GROSS: Well, you just made it sound frightening, I have to say.

LANGEWISCHE: Well that -- but you see, that was ...

GROSS: That was because of the planes? That was 'cause the planes were so crummy?

LANGEWISCHE: ... that was in -- yeah, that was a long time ago.

GROSS: Mmm-hm.

LANGEWISCHE: That was -- that was when I was -- that was when I was much younger than now. And I was -- and I had to fly. And the airplanes were badly maintained. I don't take airplanes like that into bad weather. The airplanes I fly into bad weather now are superbly maintained. They're perfect. And they're maintained by -- by a man I know and trust with my life in absolute terms; a rare mechanic.

None of that was true of those airplanes before.

GROSS: So some more about why you go looking for bad weather.

LANGEWISCHE: Yeah. I think really because it's technically interesting. That's one thing. And that's something that's very hard to explain on the radio. Another reason is that I like to be -- I like to emerge from the coddling, the coddling of modern life. Not that my life is coddled, but I think that all of our lives are coddled. We're coddled by technology, by the sort of the surrounding wealth of Europe and the United States; the safety and all those aspects of modern life.

I like to emerge from that and revert to a more purely animal state. I don't think that's a real mystery. There are many people who find other ways to do that. People sail across the oceans and don't need to do that. People climb mountains. It's not scary. I'm never afraid; often tense, concerned, but let's say that my heart never beats fast.

And the pilots who go with me on these expeditions into bad weather, I'm sure -- I know -- they tell me they also afterward are never afraid and they -- the universal thing after let's say a week of this kind of flying, is finally to fold it up and say: "You know, the surprising thing here is that we never felt at risk. And by the way, during this process, we've been to a place that lies beyond the imagination."

GROSS: Practical concern -- what about things like ice on the wings and I can think of at least one recent airliner crash that that was responsible for.

LANGEWISCHE: Yeah, the ATR. The -- ice is the scariest thing out there to me, and I think to a lot of pilots. A thunderstorm you can deal with. You can go around it. You can go through it. But ice takes you down and it -- it destroys the lift on the wings. It also weighs the airplane down, but the primary problem is it destroys the lift on the wings and on the tail, which may be more critical.

The consequence is that eventually you are flying a machine that doesn't have wings or a tail; that is, that beautiful shape of nature is gone and you go down.

So ice is the enemy. Now, if you're flying an airplane which is equipped for it -- modern airliners have hot leading edges or in the case of that ATR, rubber boots which inflate and knock the ice off or are supposed to, then it's less of a problem. Even then, you're worried about it. You think about it. You move through it rather quickly in a jet. You climb above it and you come down through it. You don't linger.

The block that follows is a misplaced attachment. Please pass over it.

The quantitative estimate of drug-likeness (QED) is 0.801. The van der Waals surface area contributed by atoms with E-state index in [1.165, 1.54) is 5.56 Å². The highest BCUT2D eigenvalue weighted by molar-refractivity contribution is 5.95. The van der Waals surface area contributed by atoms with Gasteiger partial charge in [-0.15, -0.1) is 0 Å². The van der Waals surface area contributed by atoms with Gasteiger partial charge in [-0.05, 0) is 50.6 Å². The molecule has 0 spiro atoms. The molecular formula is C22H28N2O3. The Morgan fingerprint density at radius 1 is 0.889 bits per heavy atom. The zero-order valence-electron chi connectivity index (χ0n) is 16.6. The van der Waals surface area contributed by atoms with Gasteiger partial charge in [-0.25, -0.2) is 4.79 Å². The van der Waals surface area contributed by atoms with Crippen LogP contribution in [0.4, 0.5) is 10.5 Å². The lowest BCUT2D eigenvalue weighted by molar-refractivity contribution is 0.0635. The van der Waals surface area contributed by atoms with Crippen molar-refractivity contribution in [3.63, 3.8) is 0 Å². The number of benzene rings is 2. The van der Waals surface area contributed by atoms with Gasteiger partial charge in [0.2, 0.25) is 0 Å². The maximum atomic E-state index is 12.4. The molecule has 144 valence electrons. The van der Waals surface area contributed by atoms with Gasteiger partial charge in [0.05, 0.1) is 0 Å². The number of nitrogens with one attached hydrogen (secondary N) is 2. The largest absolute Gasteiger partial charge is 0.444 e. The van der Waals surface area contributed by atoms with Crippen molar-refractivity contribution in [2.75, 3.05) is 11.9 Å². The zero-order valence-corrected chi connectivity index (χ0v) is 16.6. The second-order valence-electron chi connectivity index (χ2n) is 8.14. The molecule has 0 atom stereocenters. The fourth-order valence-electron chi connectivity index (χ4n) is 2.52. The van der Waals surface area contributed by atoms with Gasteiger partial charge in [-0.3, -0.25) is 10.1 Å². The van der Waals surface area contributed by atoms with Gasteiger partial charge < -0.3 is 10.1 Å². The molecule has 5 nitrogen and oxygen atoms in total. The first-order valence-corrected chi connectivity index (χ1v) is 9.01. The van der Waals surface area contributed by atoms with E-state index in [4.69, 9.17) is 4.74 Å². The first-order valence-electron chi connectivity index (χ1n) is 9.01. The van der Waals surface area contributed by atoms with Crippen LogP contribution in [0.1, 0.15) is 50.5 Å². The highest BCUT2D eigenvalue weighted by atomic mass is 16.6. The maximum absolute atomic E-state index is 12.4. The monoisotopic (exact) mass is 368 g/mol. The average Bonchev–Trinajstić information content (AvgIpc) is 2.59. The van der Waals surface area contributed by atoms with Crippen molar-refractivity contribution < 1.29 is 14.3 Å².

In the storm flying, one of the things I do, partly for economics and partly because it -- partly for technical reasons -- I take airplanes that are not protected and are -- cannot climb through the weather and are exposed and vulnerable; small airplanes; slow airplanes; and move them into weather.

On those airplanes, in those airplanes, ice is a very, very serious problem and I never play with it. I mean, the minute I hit ice, I get out of it and there are various ways to get out of it, and you think about that in advance. If you don't, you don't survive.

GROSS: William Langewische is my guest and he's the author of the new book "Inside the Sky," which is filled with his personal experiences and with some of his reporting on flying.

You know, you were telling us a little bit about the period when you were flying I guess it was cargo planes in -- along the west coast in like cheap, run-down planes. But you also went through a period of your life when you were younger when you were a taxi pilot along the Mexican border of West Texas. And this is an area in which there were a lot of drug and gun smugglers.

And you say in your book that the danger wasn't the flying itself. It was the same dangers that face other taxi drivers -- bad neighborhoods and aggressive passengers. What kind of -- what kind of suspicious offers and bribes were -- came your way, you know, when you were working in this area filled with drug and gun smugglers?

LANGEWISCHE: Well, the first thing is no one works down in that area for long without getting offers from strangers ...

GROSS: Mmm-hm.

LANGEWISCHE: ... to run dope. And they -- how that is worded depends. In my case, somebody offered to pay me to go down to Mexico and "repossess" an airplane. That's the term he used. Now, it was pretty clear what was going on and of course I refused him absolutely, to do anything like that.

But the -- those people are always nosing around looking for pilots who would be willing for a lot of money to make a run. That's not too much of a problem because I don't think a pilot gets into that without knowing what he's getting into.